Tuesday, May 10, 2016

Strawberry Park Bluegrass Festival - June 2 - 5, 2016: Preview

The Strawberry Park Bluegrass Festival, now going into its 39th season, running from June 2 - June 5, 2016, is one of the oldest and most respected bluegrass events in New England. In recent years the park has been through a bad patch, affecting the bluegrass festival which declined, almost to extinction, a few years ago. Happily, I can say that Strawberry Park as a camping destination with the festival as one of its signature events is back. After a few mis-steps under the new management unfamiliar with bluegrass music and the bluegrass culture, the festival has returned most of the policies relevant to the bluegrass community to earlier days, while continuing to pour money into the facility, improving it in every way. Jamming 24 hours a day has been re-instituted on the ball field, quiet hours enforced in the campground, and, best of all, the lineup has returned to its former position of encouraging innovative, new bands and presenting strong traditional ones. If you had given up on Strawberry Park, it deserves your re-appraisal. If you've never been there before, give it a try. You won't be sorry,

The Lineup
Twisted Pine

Winner of the Fresh Grass and Thomas Point Beach band competitions in 2014, nominated for IBMA Momentum Award in 2015, and placing second in the 2015 Rocky Grass band competition in Colorado, Twisted Pine is creating lots of buzz across the nation. Brought together in the roiling musical environment surrounding Berklee College of Music, this band represents another chance, often arising at Strawberry Park, to be able to say, "I saw them when they were just starting out."

Lonely Heartstring Band

The Lonely Heartstring Band is at the next step in the process. Recently signed by Rounder Records with their first CD being released this spring, this band, originating as a Beatles cover band when they were asked to play at a wedding doing bluegrass. They have extended their repertoire from classic traditional bluegrass, through eerily familiar covers to wondrous music written within the band. Each time we see them, they have new wonders to perform. 

The Zolla Boys

The Zola Boys are developing in their home environment under the tutelage of their father and others. They are progressing well with both their singing and their playing, and getting plenty of attention around New England.

Vendors Row

Bob Amos & Catamount Crossing
Bob Amos and Sarah Amos

Hailing from the northern reaches of Vermont, Bob Amos & Catamount Crossing features Bob Amos, former lead singer of the Colorado band Front Range along with his daughter Sarah, and former Front Range member Bob Dick. The band also includes the able playing of Steve Wright, Freeman Cory, and Gary Darling. The song writing is first rate, the musicianship enjoyable, and the pace just right. Sit back and enjoy this band. 

Bob Amos

Michael Cleveland & Flamekeeper

Michael Cleveland has been named the IBMA Fiddle Player of the Year ten times. His band is well selected to highlight the remarkable range of his talents while also showcasing first rate singer Josh Richards. You'll find this band to play entertaining and hard-driving bluegrass. When Mike's on the bill with the Kruger brothers, he often is called to the stage for a rousing jam with them.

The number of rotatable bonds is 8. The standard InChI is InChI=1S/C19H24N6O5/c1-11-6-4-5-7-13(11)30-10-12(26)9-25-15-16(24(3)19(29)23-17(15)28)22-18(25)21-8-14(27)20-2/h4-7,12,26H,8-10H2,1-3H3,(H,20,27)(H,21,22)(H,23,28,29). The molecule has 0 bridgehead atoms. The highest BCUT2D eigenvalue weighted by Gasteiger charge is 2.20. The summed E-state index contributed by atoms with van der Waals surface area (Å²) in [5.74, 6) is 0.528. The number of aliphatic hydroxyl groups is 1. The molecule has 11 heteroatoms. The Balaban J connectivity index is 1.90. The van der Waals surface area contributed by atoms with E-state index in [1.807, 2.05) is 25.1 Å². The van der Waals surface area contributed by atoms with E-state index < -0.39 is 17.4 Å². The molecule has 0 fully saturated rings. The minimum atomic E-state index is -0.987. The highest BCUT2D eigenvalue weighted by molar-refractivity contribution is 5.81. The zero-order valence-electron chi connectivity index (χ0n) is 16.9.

The Kruger Brothers

The Kruger Brothers arrived in Wilkesboro, NC from their native Switzerland about twenty years ago because it was near where Doc Watson lived. They settled into the community, playing mountain music and bluegrass, but their questing spirit has taken them many other places. Jens Kruger writes music for banjo and classical orchestras and string quartets. He plays the instrument like no-one else ever has, finding color and depth in his banjo where others have never before imagined. His greatness might cause first-time listeners to underrate the remarkable talents of his brother Uwe on guitar and vocals, and the third Kruger Brother, Joel Landsberg, whose bass playing holds it all together. If you haven't seen this group, you've missed a transcendent musical experience. If your already a fan, be ready for old favorites and a few new surprises. 

Uwe Kruger

The Gibson Brothers

If you remember that all of New England is about the size of Indiana, and then add in northern New York's windswept, cold farmland between the Adirondacks and the Canadian border, than you can think of the Gibson Brothers as a home grown band. But in the years since they won the IBMA Emerging Artist award in 1998, they've won awards, taken risks, and built their own songs into the jams heard at almost every festival we attend. Their songs are tuneful and catchy while challenging the imagination and the intellect with ideas about the toll modern life takes on traditional values. Mandolinist Jesse Brock was awarded his second Mandolin Player of the Year in 2015. Their latest CD will probably be released in the fall, but many of the new songs are currently being showcased at festivals around the country.  For scheduling reasons, they'll be doing a double set in the early evening at Strawberry Park.  

Steep Canyon Rangers

The Steeps, as many of their fans call them, have had a remarkable career. Getting together as a bluegrass band while undergraduates, they toured hard and then had a rare stroke of luck, being asked to tour as Steve Martin's back-up band. Such a career opportunity can become as much of a problem as a blessing. The Steep Canyon Rangers have chosen the latter, and while still touring with Martin, they have also forged a new and exciting sound for themselves, built around their own song writing, the remarkable fiddle virtuosity of Nicky Sanders, and their fine singing and instrumental work. It's a treat to see them continuing to play bluegrass festivals, while they also are appearing at events like Bonnaroo and in concert halls around the country. They will close on Friday night with one long set.

Snack Bar Offering New & Improved Menu

Box Car Lillies

The Boxcar Lillies will be appearing at Strawberry Park for the third consecutive year with their fine close harmonies and solid song writing. Their music, trending toward a folk/Americana is quite engaging. They come from Massachusett's Pioneer Valley.

Dry Branch Fire Squad